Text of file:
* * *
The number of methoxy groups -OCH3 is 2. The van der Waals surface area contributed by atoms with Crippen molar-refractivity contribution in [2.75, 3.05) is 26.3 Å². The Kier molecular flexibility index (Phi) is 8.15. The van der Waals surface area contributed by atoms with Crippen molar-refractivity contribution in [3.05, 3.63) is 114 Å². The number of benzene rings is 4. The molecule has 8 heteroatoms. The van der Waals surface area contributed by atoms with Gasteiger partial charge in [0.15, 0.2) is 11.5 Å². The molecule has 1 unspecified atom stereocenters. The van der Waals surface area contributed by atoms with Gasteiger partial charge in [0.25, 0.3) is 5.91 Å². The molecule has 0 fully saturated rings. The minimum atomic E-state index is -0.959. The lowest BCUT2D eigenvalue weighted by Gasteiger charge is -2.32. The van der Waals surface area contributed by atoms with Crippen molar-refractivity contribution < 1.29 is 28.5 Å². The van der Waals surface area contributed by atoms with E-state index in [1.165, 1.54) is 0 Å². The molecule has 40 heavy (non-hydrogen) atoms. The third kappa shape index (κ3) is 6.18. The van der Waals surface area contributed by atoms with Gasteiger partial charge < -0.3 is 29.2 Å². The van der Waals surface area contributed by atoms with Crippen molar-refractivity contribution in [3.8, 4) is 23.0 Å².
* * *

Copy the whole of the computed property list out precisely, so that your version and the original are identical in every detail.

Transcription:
The number of methoxy groups -OCH3 is 2. The van der Waals surface area contributed by atoms with Crippen molar-refractivity contribution in [2.75, 3.05) is 26.3 Å². The Kier molecular flexibility index (Phi) is 8.15. The van der Waals surface area contributed by atoms with Crippen molar-refractivity contribution in [3.05, 3.63) is 114 Å². The number of benzene rings is 4. The molecule has 8 heteroatoms. The van der Waals surface area contributed by atoms with Gasteiger partial charge in [0.15, 0.2) is 11.5 Å². The molecule has 1 unspecified atom stereocenters. The van der Waals surface area contributed by atoms with Gasteiger partial charge in [0.25, 0.3) is 5.91 Å². The molecule has 0 fully saturated rings. The minimum atomic E-state index is -0.959. The lowest BCUT2D eigenvalue weighted by Gasteiger charge is -2.32. The van der Waals surface area contributed by atoms with Crippen molar-refractivity contribution < 1.29 is 28.5 Å². The van der Waals surface area contributed by atoms with E-state index in [1.165, 1.54) is 0 Å². The molecule has 40 heavy (non-hydrogen) atoms. The third kappa shape index (κ3) is 6.18. The van der Waals surface area contributed by atoms with Gasteiger partial charge < -0.3 is 29.2 Å². The van der Waals surface area contributed by atoms with Crippen molar-refractivity contribution in [3.8, 4) is 23.0 Å².